The Supreme Court of Illinois on Thursday ruled a chef’s knee injury, suffered as he knelt to look for a tray of carrots, was compensable, reversing several earlier court decisions that in part found the injury to not be work-related.
In 2014, sous chef Kevin McAllister was working at Chicago’s North Pond restaurant setting up for his shift when another cook asked him to retrieve a pan of carrots in the walk-in cooler. He went into the cooler and kneeled down to locate the pan. As he attempted to stand back up he felt his right knee “pop” and could not straighten the leg, prompting his general manager to take him to the hospital emergency room, according to the events chronicled in Kevin McAllister v. The Illinois Workers’ Compensation Commission et al., filed in Springfield.
The injury resulted in surgery, which Mr. McAllister paid for himself, according to documents. Six weeks later he returned to full-time work without restrictions. He later testified that the job typically required him to be on his feet for nine to 15 hours a day, which caused his right leg to feel sore and required him to take ibuprofen or aspirin for pain several times a week, according to documents.
Mr. McAllister sought workers compensation benefits, and an arbitrator awarded him disability benefits and medical costs, finding the task that caused his injury was work-related. The Illinois Workers’ Compensation Commission reversed the decision, finding that the injury did not “arise out of” Mr. McAllister’s employment because the task “was subjected to a neutral risk which had no particular employment or personal characteristics,” according to documents.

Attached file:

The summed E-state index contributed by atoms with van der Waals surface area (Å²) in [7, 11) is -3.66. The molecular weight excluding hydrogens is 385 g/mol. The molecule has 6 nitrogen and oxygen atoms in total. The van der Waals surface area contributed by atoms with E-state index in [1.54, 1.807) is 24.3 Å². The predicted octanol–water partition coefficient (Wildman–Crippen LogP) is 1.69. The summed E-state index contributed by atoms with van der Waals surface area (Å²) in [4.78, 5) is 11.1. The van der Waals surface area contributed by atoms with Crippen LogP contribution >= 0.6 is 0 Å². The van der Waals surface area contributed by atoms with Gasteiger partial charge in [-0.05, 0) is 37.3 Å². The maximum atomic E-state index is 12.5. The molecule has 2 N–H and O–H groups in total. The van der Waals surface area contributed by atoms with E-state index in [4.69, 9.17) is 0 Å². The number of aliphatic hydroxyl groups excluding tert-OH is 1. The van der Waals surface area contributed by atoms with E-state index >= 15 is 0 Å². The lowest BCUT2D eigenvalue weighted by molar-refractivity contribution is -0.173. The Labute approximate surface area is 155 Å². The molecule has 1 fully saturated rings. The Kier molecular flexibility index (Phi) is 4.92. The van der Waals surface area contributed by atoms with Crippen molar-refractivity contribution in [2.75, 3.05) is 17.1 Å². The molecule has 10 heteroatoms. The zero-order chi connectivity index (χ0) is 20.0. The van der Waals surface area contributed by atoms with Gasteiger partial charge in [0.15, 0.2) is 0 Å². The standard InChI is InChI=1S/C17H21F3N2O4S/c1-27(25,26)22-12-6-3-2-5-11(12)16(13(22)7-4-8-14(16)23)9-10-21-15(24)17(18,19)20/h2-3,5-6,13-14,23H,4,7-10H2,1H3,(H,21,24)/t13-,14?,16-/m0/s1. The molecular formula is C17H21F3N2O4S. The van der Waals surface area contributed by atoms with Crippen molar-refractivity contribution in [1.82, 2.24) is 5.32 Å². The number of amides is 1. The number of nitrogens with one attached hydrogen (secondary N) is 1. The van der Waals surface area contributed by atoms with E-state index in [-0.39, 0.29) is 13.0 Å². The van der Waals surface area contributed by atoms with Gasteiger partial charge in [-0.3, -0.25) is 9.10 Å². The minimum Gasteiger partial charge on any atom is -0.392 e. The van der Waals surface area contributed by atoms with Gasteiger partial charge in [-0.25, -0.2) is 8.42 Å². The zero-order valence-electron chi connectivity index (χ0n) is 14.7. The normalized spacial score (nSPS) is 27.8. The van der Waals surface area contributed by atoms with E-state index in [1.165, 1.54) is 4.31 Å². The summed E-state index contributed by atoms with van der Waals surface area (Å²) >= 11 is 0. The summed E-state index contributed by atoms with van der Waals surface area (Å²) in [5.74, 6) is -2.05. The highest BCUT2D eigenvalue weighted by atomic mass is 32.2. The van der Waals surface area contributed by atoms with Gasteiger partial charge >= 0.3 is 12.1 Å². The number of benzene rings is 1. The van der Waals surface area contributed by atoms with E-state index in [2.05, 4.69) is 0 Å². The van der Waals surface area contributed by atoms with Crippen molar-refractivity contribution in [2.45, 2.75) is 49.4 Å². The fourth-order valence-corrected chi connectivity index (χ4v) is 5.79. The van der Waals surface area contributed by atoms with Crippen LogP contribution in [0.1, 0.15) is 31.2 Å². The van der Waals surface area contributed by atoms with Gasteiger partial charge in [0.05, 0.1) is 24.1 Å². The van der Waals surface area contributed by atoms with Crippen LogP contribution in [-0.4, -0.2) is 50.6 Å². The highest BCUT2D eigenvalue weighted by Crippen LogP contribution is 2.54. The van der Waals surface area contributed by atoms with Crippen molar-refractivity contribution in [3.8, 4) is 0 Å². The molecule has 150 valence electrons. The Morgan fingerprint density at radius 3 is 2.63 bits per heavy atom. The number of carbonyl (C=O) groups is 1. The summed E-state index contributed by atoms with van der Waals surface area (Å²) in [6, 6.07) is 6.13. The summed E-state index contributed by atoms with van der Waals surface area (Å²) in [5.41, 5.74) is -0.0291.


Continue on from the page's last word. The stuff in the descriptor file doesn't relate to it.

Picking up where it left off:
On further appeals, a circuit court and a state appeals court agreed with the “neutral risk” assessment.
The state’s highest court reversed, writing that Mr. McAllister’s knee injury “was employment related because it was caused by kneeling and standing while assisting a coworker’s search for carrots in a walk-in cooler — acts that were incident to and causally connected to claimant’s job duties as an arranger of the walk-in cooler.”
The Supreme Court also held “the Commission’s finding — that claimant’s act of kneeling and standing searching for a misplaced pan of carrots was unrelated to his employment — is against the manifest weight of the evidence in the record.”
This article was first published in Business Insurance.